Increase your sales without increasing your marketing budget
FrodX / / Sales
FrodX / / Sales
Last week, when I had a meeting at a Slovenian company, we started talking about the Net Promoter Score (NPS), which is used by InstantFeedback to measure customer satisfaction, and soon a pretty typical question arose: “What can we do with our existing customers? Is there any way we could use them?” Of course I was more than happy to provide an answer to this.It’s vital to reward satisfied customers and at the same time use them wisely. Click To Tweet
NPS divides customers into three groups: detractors, passives, and promoters. When we ask our customers to assess our service on a scale of 1 to 5, we can divide them the following way in terms of the scores given: 1 and 2 → detractors, 3 and 4 → passives, 5 → promoters. We’re using a modified and simplified NPS system, whereas the standard system uses a scale of 1 to 10. Thus, NPS can be calculated using the following simple formula:
NPS = % promoters – % detractors
The people I talked to soon got the idea how they should respond to the detractors. Check the situation and apologize if needed. With passives you know you’ll have to try harder next time. So what should we do with our happy customers then? Thanking them for their loyalty is certainly appropriate, but of course you can do a lot more than that.
Here are three suggestions for how you can use happy customers to your advantage:
Let’s have a look at how selecting a bank takes place today and why a good review is so important. In 2012, the OECD conducted a survey on young people’s financial literacy as part of the PISA program. Slovenia scored ninth among the sixteen countries included. At first glance this is not an alarming result. Only after looking at it from a broader perspective does it become obvious that other countries’ scores were also quite low. But we shouldn’t be critical only of young people. Ask the person sitting next to you what the difference is between leasing and a loan. Or what EURIBOR is. Most of them won’t be able to provide an answer. It’s also true that most people don’t select a bank based on its interest rates or account maintenance fees. These are fairly similar between all banks. Most people don’t have a clue and aren’t even interested in how banking services operate.Service fees do not differ very much from one bank to another. The difference lies in customer recommendations. Click To Tweet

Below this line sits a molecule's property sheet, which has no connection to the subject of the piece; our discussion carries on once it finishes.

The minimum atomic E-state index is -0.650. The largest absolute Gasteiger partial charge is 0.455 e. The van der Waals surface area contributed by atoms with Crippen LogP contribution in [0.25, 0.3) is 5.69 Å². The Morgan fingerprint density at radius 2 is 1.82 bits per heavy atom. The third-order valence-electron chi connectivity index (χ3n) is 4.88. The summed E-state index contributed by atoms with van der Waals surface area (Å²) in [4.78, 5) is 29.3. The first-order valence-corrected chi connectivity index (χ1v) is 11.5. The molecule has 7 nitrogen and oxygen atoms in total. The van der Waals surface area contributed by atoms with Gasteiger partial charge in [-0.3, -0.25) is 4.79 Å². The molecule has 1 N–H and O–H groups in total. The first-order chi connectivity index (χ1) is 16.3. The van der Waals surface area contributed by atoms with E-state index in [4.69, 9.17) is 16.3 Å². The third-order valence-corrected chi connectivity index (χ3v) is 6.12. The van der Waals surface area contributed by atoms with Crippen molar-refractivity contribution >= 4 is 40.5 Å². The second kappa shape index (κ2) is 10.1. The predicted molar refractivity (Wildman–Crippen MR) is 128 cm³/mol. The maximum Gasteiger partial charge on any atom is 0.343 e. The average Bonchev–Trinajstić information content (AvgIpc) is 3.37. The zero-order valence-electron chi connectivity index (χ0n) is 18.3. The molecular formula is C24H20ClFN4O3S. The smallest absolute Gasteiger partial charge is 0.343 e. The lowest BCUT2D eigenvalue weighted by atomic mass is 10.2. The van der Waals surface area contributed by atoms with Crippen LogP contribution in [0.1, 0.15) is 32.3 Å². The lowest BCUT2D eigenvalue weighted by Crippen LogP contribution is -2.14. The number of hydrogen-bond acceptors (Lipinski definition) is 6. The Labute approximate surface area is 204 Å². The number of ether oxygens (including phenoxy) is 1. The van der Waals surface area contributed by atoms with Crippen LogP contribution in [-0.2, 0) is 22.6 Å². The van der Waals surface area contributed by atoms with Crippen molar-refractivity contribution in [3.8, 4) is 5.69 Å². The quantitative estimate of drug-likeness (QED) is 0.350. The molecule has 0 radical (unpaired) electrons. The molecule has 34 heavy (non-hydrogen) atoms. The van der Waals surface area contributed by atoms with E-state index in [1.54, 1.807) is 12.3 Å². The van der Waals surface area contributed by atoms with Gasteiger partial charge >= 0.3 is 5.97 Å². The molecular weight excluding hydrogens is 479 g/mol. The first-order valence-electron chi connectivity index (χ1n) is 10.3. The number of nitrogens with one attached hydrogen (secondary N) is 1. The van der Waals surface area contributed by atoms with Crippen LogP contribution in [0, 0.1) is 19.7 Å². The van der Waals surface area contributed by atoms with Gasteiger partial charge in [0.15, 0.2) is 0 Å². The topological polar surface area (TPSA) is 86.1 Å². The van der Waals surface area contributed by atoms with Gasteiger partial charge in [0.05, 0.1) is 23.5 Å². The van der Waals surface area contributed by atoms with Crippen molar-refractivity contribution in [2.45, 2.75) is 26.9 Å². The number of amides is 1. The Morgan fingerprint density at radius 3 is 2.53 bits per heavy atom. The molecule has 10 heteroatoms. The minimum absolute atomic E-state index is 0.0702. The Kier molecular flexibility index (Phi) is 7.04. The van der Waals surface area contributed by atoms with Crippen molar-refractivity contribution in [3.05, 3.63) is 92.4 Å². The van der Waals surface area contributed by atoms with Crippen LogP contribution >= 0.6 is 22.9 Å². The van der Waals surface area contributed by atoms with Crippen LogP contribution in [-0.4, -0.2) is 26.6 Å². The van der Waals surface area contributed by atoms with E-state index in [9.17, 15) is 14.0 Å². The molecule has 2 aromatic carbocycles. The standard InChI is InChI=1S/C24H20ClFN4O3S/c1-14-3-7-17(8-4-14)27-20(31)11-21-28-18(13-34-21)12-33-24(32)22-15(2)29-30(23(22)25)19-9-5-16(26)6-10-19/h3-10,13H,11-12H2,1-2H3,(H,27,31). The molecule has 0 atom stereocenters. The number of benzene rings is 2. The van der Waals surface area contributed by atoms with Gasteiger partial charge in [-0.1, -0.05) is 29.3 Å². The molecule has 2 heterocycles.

People make decisions based on reviews. They set criteria for themselves that they deem important. Then they ask their friends and acquaintances which bank they like the best. In the end they select the bank they have heard the most positive and the fewest negative comments about.
When you notice that customers are impressed with you, ask them why they keep choosing you. They’ll be happy to tell you. When I talk to someone about this, I always mention my friend Matej. He lives in the northern part of Ljubljana, but he drives to a hair salon in the Štepanjsko naselje neighborhood every month, even though that’s almost ten kilometers away. I asked him once why he drove there even though there was a hair salon in the apartment building right next to his and he told me because in all that time the hairdresser never asked him one single question. He likes to just sit there quietly. “Hello and goodbye is the only thing we say to each other.” Over time Matej recommended that hairdresser to six friends of his and two of them decided to change salons. It is through customers like Matej that you can try to find out why you’re unique and how you can attract others.
I know at least three Slovenian companies that print thirteen-digit-codes on their bills that customers can use to access and complete their online customer satisfaction survey. With some companies it takes fifteen minutes of clicking before you can finally submit a review. It probably goes without saying that the response rate to these kinds of solutions for submitting customer reviews is next to 0.The procedure for submitting customer reviews must be as simple and as fast as possible. Click To Tweet
How is this done in companies that see potential in customer recommendations? Uber is a good example. It offers a five-digit promotional code to its users, who can forward it to their friends via WhatsApp. Of course that’s the most widely used cell phone app, but the code can also be shared on Facebook, Twitter, and so on. If your friends use the code, they get a free ride. When they use it, the user that sent them the code is also entitled to a free ride. I got two free Uber rides in Los Angeles last year this way. Or actually three rides, because Uber reimbursed me in full for one ride because the driver didn’t do his job well. But that’s a story for another day.
Companies are aware what trouble dissatisfied customers can cause and so they pay extra attention to them. But because of this they often forget about their happy customers. These must, first and foremost, be nurtured, but you can also use them to increase your sales. The following thought by Shep Hyken, probably the best-known customer satisfaction expert, may be of use here: “Learn from your happy customers, especially if they are willing to tell you their story, so you can repeat it with others.”